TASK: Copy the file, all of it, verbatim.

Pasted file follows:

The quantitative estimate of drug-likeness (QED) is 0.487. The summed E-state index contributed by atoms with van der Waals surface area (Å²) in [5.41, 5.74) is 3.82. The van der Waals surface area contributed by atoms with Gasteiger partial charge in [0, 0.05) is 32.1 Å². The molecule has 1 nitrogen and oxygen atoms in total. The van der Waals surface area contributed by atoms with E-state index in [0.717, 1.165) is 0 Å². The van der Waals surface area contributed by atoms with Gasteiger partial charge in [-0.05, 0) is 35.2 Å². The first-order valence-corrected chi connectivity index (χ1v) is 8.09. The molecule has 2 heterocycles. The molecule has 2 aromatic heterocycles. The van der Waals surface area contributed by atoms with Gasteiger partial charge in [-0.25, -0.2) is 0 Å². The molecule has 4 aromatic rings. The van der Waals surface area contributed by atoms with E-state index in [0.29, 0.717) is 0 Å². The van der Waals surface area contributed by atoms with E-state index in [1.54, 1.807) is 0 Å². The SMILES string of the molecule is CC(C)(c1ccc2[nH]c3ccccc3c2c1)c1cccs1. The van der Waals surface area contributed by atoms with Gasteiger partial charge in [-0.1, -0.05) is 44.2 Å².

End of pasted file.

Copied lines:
The quantitative estimate of drug-likeness (QED) is 0.487. The summed E-state index contributed by atoms with van der Waals surface area (Å²) in [5.41, 5.74) is 3.82. The van der Waals surface area contributed by atoms with Gasteiger partial charge in [0, 0.05) is 32.1 Å². The molecule has 1 nitrogen and oxygen atoms in total. The van der Waals surface area contributed by atoms with E-state index in [0.717, 1.165) is 0 Å². The van der Waals surface area contributed by atoms with Gasteiger partial charge in [-0.05, 0) is 35.2 Å². The first-order valence-corrected chi connectivity index (χ1v) is 8.09. The molecule has 2 heterocycles. The molecule has 2 aromatic heterocycles. The van der Waals surface area contributed by atoms with Gasteiger partial charge in [-0.25, -0.2) is 0 Å². The molecule has 4 aromatic rings. The van der Waals surface area contributed by atoms with E-state index in [0.29, 0.717) is 0 Å². The van der Waals surface area contributed by atoms with E-state index in [1.54, 1.807) is 0 Å². The SMILES string of the molecule is CC(C)(c1ccc2[nH]c3ccccc3c2c1)c1cccs1. The van der Waals surface area contributed by atoms with Gasteiger partial charge in [-0.1, -0.05) is 44.2 Å².